BOSTON — The Chinese military is putting the finishing touches on its first aircraft carrier, which could set sail later in 2011.
What will its first mission be? Officials aren’t saying. But its neighbors worry that the vessel’s putative name may provide a not-so-subtle hint.
The ship is rumored to be called the Shi Lang, after a Qing Dynasty admiral who in 1681 conquered the Kingdom of Tungning — a territory better known today as Taiwan.
If it is christened as such, the political implications would be “obvious,” said Tsai Der-sheng, head of the Taiwanese government’s National Security Bureau.
Shi Lang’s historic parallels run deep.
One of China’s staunchest strategic priorities is to bring Taiwan — which it regards as a rogue province — back into its fold. The island has essentially been independent since 1949, when Mao Zedong’s ragtag communist army overthrew China’s Kuomintang government. The Kuomintang’s supporters fled across the China Straits (carrying an eye-popping fortune in national treasure) and have largely run the island since.
Likewise, in the 17th century, Taiwan served as a refuge for the derelict Ming Dynasty after it was vanquished by a starving, neglected peasantry. Ultimately, Adm. Shi Lang finished the job, conquering the last Ming elite and claiming Taiwan for China.
So will the aircraft carrier enable Beijing to repeat the historic admiral’s feat? Or will the real winners be the weapons merchants as Asia’s arms race heats up?
On thing is certain: China has devoted an enormous amount of energy to the project, now over two decades in the making. Beijing purchased the warship’s hull in 1998 for a mere $20 million from Ukraine, where its construction had halted when the Soviet Union collapsed.
Officials suggested it would be used as a floating casino in the gambling mecca of Macau, along China’s southern coast. Lacking engines, steering or electronics, the hull was reportedly towed by tugboats through Turkey’s treacherous Bosporus and around Africa’s Cape of Good Hope in an epic, multi-year journey to China. The ship eventually found its way to a dry dock in Dalian, north of Shanghai. There, it was painted sea gray and is now being refurbished with modern military hardware.
The question is whether it’s worth the effort, given the realities of 21st-century warfare.
True, the carrier could eventually enable China to exercise air power around the world. The U.S. operates eleven such floating airports — which currently enable it to attack Libya from the Mediterranean. The Pentagon has come under criticism domestically for ordering as many as seven new ones over the next three decades, at a cost of more than $12 billion each. Several other nations — including France, the United Kingdom and Russia— maintain the massive vessels. But some argue that smaller, more nimble (and less pricey) ships, or even long-range bombers with global reach, would be more effective.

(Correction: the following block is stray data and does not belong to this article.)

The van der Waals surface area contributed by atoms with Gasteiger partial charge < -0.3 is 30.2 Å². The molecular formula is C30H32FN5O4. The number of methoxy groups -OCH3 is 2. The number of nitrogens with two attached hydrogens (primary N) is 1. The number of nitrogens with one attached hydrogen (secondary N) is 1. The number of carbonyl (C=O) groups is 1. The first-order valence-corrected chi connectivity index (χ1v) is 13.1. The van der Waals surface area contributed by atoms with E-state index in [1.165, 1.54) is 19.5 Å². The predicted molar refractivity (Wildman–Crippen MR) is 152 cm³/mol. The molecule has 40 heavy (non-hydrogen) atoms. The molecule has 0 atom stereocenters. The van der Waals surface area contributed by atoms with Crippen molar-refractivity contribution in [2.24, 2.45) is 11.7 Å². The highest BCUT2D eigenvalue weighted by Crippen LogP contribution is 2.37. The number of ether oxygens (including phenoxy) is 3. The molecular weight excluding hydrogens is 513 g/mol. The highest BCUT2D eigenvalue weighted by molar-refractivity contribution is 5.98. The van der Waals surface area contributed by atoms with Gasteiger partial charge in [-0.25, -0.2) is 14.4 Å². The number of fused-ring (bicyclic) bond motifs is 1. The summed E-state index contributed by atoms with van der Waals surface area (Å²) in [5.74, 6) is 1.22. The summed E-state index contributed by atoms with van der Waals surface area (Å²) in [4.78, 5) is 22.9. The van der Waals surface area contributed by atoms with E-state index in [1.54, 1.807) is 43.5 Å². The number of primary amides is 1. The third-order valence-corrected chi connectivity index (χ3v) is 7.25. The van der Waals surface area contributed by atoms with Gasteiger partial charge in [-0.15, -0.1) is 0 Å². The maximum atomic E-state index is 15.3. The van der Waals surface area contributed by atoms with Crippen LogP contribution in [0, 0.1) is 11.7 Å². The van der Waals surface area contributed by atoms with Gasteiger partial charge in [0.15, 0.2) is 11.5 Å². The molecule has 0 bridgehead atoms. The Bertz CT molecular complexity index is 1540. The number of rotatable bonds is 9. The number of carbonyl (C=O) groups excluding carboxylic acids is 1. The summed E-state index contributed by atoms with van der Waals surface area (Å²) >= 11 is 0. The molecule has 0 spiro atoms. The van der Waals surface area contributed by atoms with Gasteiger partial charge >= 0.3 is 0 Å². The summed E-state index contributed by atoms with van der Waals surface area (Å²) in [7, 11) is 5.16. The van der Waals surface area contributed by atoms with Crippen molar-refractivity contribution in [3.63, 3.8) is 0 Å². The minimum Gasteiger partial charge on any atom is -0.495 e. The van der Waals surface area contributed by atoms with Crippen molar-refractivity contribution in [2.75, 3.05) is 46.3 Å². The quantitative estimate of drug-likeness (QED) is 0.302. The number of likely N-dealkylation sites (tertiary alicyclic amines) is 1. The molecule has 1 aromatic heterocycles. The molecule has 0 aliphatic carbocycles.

Operating a carrier is both costly and complicated. In the near term, China will have to develop and test aircraft that can serve on a carrier. Beijing recently unveiled photos of its new J-15 Flying Shark attack jet, which has the necessary features, such as folding wings and a shortened tail cone, needed to accommodate tight quarters. The plane will soon be ready for test flights, the New York Times reports.
That’s just a first step, however. “An aircraft carrier requires not just a functioning air group — itself composed of not only fighters and strike aircraft — but anti-submarine, airborne early warning and in-flight refueling aircraft, but also a variety of escorts to provide additional air, surface and sub-surface protection,” writes Dean Cheng, a research fellow at the Heritage Foundation. It could take as long as a decade before China can deploy a functioning aircraft carrier group, according to Cheng.
There are also tactical limitations that render carriers somewhat obsolete against major powers. China is well aware of this: it is currently developing an anti-ship ballistic missile that could threaten U.S. carriers.
Senior U.S. and Asian naval officers “regard the [Chinese] carrier as a manageable threat,” writes Douglas H. Paal, vice president for studies at the Carnegie Endowment for International Peace, formerly the unofficial U.S. ambassador to Taiwan (unofficial because Beijing prevents the U.S. from officially recognizing the island’s government).
“Some [military experts] joke that they hope China will acquire five more battle groups and waste even more money that could go into other, more threatening systems,” Paal writes.
Taiwan, which appears to be most immediately in China’s crosshairs, is not taking any chances. Next year, its military will begin building 10 stealth warships armed with guided missiles, to prepare for the threat from the Chinese carrier, Defense News reports.
“The defense ministry has been closely monitoring the construction of [the aircraft carrier], so of course we are abreast of all the latest developments and the carrier’s potential threat to the Republic of China [on Taiwan],” said defense ministry spokesman Lo Shau-ho, according to Radio Tawian International. “We have carefully devised strategies as a response, but as they are military secrets I’m afraid I cannot give you any details.”
Other Asian militaries will likely choose to bulk up their own defenses against their huge neighbor’s more mobile air power. The only other option would be to rely for defense on China’s biggest debtor: the U.S.